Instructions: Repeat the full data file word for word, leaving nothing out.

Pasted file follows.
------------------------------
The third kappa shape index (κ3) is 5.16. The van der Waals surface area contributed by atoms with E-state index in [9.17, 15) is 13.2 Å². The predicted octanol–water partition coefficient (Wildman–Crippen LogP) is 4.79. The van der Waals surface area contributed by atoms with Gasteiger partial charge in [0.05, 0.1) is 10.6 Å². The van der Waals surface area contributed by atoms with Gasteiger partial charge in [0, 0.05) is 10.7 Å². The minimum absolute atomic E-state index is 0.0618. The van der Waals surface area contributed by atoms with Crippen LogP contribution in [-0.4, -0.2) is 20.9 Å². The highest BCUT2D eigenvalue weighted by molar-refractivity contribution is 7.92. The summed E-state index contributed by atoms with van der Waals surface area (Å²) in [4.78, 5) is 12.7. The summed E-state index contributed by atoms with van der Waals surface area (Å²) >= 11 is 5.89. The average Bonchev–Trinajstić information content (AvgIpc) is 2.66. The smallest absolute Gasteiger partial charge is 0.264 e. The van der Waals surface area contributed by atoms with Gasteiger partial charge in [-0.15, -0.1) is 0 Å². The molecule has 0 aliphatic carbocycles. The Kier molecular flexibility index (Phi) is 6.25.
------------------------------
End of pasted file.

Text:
The third kappa shape index (κ3) is 5.16. The van der Waals surface area contributed by atoms with E-state index in [9.17, 15) is 13.2 Å². The predicted octanol–water partition coefficient (Wildman–Crippen LogP) is 4.79. The van der Waals surface area contributed by atoms with Gasteiger partial charge in [0.05, 0.1) is 10.6 Å². The van der Waals surface area contributed by atoms with Gasteiger partial charge in [0, 0.05) is 10.7 Å². The minimum absolute atomic E-state index is 0.0618. The van der Waals surface area contributed by atoms with Crippen LogP contribution in [-0.4, -0.2) is 20.9 Å². The highest BCUT2D eigenvalue weighted by molar-refractivity contribution is 7.92. The summed E-state index contributed by atoms with van der Waals surface area (Å²) in [4.78, 5) is 12.7. The summed E-state index contributed by atoms with van der Waals surface area (Å²) >= 11 is 5.89. The average Bonchev–Trinajstić information content (AvgIpc) is 2.66. The smallest absolute Gasteiger partial charge is 0.264 e. The van der Waals surface area contributed by atoms with Gasteiger partial charge in [-0.15, -0.1) is 0 Å². The molecule has 0 aliphatic carbocycles. The Kier molecular flexibility index (Phi) is 6.25.